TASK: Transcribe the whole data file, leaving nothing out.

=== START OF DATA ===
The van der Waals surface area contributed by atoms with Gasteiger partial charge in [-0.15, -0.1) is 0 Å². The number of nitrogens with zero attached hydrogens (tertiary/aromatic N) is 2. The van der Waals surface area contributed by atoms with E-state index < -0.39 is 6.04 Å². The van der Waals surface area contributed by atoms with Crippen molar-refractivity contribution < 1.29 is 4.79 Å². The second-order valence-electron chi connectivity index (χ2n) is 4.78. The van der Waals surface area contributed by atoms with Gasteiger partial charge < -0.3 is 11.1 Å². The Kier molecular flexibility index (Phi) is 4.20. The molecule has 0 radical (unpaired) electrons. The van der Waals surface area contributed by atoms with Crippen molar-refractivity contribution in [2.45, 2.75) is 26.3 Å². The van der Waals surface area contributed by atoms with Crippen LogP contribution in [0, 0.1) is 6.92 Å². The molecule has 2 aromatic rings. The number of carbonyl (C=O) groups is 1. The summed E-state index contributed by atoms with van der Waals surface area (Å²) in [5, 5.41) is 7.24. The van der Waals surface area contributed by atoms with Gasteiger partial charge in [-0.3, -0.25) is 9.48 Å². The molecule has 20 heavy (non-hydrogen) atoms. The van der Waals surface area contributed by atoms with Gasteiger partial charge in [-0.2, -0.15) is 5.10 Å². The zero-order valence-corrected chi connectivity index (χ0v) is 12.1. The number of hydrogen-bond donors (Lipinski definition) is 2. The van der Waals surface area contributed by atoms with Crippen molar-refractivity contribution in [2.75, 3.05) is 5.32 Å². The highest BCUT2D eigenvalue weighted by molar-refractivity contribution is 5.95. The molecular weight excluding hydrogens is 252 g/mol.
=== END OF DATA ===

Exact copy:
The van der Waals surface area contributed by atoms with Gasteiger partial charge in [-0.15, -0.1) is 0 Å². The number of nitrogens with zero attached hydrogens (tertiary/aromatic N) is 2. The van der Waals surface area contributed by atoms with E-state index < -0.39 is 6.04 Å². The van der Waals surface area contributed by atoms with Crippen molar-refractivity contribution < 1.29 is 4.79 Å². The second-order valence-electron chi connectivity index (χ2n) is 4.78. The van der Waals surface area contributed by atoms with Gasteiger partial charge < -0.3 is 11.1 Å². The Kier molecular flexibility index (Phi) is 4.20. The molecule has 0 radical (unpaired) electrons. The van der Waals surface area contributed by atoms with Crippen molar-refractivity contribution in [2.45, 2.75) is 26.3 Å². The van der Waals surface area contributed by atoms with Crippen LogP contribution in [0, 0.1) is 6.92 Å². The molecule has 2 aromatic rings. The number of carbonyl (C=O) groups is 1. The summed E-state index contributed by atoms with van der Waals surface area (Å²) in [5, 5.41) is 7.24. The van der Waals surface area contributed by atoms with Gasteiger partial charge in [-0.3, -0.25) is 9.48 Å². The molecule has 20 heavy (non-hydrogen) atoms. The van der Waals surface area contributed by atoms with Gasteiger partial charge in [-0.2, -0.15) is 5.10 Å². The zero-order valence-corrected chi connectivity index (χ0v) is 12.1. The number of hydrogen-bond donors (Lipinski definition) is 2. The van der Waals surface area contributed by atoms with Crippen molar-refractivity contribution in [2.75, 3.05) is 5.32 Å². The highest BCUT2D eigenvalue weighted by molar-refractivity contribution is 5.95. The molecular weight excluding hydrogens is 252 g/mol.